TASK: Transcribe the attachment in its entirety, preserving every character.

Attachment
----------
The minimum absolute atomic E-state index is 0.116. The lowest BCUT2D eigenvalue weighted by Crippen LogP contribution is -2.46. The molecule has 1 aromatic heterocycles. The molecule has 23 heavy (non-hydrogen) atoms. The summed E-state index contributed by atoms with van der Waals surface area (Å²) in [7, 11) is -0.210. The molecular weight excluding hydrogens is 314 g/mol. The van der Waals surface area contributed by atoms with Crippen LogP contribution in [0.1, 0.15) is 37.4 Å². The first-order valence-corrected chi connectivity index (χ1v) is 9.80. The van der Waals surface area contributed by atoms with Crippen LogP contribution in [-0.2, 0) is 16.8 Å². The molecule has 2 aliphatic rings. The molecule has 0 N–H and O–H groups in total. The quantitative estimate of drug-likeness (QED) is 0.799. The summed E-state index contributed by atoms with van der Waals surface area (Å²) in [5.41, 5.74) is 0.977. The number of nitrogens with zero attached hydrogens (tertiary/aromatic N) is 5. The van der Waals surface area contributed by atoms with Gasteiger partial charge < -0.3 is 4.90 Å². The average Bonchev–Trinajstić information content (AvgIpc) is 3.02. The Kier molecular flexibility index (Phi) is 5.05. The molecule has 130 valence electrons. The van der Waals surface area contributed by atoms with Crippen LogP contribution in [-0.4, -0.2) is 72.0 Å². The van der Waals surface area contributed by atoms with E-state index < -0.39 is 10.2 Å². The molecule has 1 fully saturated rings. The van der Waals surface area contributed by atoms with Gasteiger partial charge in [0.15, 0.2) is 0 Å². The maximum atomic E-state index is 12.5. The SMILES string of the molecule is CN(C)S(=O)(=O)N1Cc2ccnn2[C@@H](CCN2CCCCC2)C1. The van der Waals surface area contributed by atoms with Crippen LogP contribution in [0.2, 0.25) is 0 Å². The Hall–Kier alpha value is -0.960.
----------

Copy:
The minimum absolute atomic E-state index is 0.116. The lowest BCUT2D eigenvalue weighted by Crippen LogP contribution is -2.46. The molecule has 1 aromatic heterocycles. The molecule has 23 heavy (non-hydrogen) atoms. The summed E-state index contributed by atoms with van der Waals surface area (Å²) in [7, 11) is -0.210. The molecular weight excluding hydrogens is 314 g/mol. The van der Waals surface area contributed by atoms with Crippen LogP contribution in [0.1, 0.15) is 37.4 Å². The first-order valence-corrected chi connectivity index (χ1v) is 9.80. The van der Waals surface area contributed by atoms with Crippen LogP contribution in [-0.2, 0) is 16.8 Å². The molecule has 2 aliphatic rings. The molecule has 0 N–H and O–H groups in total. The quantitative estimate of drug-likeness (QED) is 0.799. The summed E-state index contributed by atoms with van der Waals surface area (Å²) in [5.41, 5.74) is 0.977. The number of nitrogens with zero attached hydrogens (tertiary/aromatic N) is 5. The van der Waals surface area contributed by atoms with Gasteiger partial charge < -0.3 is 4.90 Å². The average Bonchev–Trinajstić information content (AvgIpc) is 3.02. The Kier molecular flexibility index (Phi) is 5.05. The molecule has 130 valence electrons. The van der Waals surface area contributed by atoms with Crippen LogP contribution in [-0.4, -0.2) is 72.0 Å². The van der Waals surface area contributed by atoms with E-state index < -0.39 is 10.2 Å². The molecule has 1 fully saturated rings. The van der Waals surface area contributed by atoms with Gasteiger partial charge in [0.15, 0.2) is 0 Å². The maximum atomic E-state index is 12.5. The SMILES string of the molecule is CN(C)S(=O)(=O)N1Cc2ccnn2[C@@H](CCN2CCCCC2)C1. The van der Waals surface area contributed by atoms with Crippen LogP contribution in [0.2, 0.25) is 0 Å². The Hall–Kier alpha value is -0.960.